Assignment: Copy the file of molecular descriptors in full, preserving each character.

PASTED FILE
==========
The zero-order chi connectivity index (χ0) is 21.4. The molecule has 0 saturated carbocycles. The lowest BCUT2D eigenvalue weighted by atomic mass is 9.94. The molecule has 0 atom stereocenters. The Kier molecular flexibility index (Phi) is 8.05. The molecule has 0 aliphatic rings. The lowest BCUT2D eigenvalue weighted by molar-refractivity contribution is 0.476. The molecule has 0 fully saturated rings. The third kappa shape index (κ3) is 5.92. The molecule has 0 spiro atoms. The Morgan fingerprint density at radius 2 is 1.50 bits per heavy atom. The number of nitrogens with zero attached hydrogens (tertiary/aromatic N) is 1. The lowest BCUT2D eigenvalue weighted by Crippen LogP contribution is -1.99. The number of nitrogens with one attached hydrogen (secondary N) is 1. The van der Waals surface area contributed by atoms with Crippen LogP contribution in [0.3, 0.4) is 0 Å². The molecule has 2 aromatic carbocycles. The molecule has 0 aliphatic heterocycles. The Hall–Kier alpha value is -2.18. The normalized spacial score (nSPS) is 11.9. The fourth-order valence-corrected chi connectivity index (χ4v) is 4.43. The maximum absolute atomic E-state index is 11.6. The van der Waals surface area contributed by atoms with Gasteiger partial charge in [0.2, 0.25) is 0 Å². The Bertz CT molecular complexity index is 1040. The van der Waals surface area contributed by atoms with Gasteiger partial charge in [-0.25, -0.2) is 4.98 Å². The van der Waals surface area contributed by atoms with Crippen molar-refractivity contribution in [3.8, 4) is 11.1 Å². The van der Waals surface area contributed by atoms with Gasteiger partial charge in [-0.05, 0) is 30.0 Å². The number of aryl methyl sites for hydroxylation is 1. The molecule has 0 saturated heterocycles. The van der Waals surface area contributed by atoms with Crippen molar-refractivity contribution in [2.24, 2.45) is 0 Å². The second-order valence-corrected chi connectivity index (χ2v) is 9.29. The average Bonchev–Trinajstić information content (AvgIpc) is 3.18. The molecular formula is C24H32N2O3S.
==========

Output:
The zero-order chi connectivity index (χ0) is 21.4. The molecule has 0 saturated carbocycles. The lowest BCUT2D eigenvalue weighted by atomic mass is 9.94. The molecule has 0 atom stereocenters. The Kier molecular flexibility index (Phi) is 8.05. The molecule has 0 aliphatic rings. The lowest BCUT2D eigenvalue weighted by molar-refractivity contribution is 0.476. The molecule has 0 fully saturated rings. The third kappa shape index (κ3) is 5.92. The molecule has 0 spiro atoms. The Morgan fingerprint density at radius 2 is 1.50 bits per heavy atom. The number of nitrogens with zero attached hydrogens (tertiary/aromatic N) is 1. The lowest BCUT2D eigenvalue weighted by Crippen LogP contribution is -1.99. The number of nitrogens with one attached hydrogen (secondary N) is 1. The van der Waals surface area contributed by atoms with Crippen LogP contribution in [0.3, 0.4) is 0 Å². The molecule has 2 aromatic carbocycles. The molecule has 0 aliphatic heterocycles. The Hall–Kier alpha value is -2.18. The normalized spacial score (nSPS) is 11.9. The fourth-order valence-corrected chi connectivity index (χ4v) is 4.43. The maximum absolute atomic E-state index is 11.6. The van der Waals surface area contributed by atoms with Gasteiger partial charge in [0.2, 0.25) is 0 Å². The Bertz CT molecular complexity index is 1040. The van der Waals surface area contributed by atoms with Gasteiger partial charge in [-0.25, -0.2) is 4.98 Å². The van der Waals surface area contributed by atoms with Crippen molar-refractivity contribution in [3.8, 4) is 11.1 Å². The van der Waals surface area contributed by atoms with Gasteiger partial charge in [-0.05, 0) is 30.0 Å². The number of aryl methyl sites for hydroxylation is 1. The molecule has 0 saturated heterocycles. The van der Waals surface area contributed by atoms with Crippen molar-refractivity contribution in [2.24, 2.45) is 0 Å². The second-order valence-corrected chi connectivity index (χ2v) is 9.29. The average Bonchev–Trinajstić information content (AvgIpc) is 3.18. The molecular formula is C24H32N2O3S.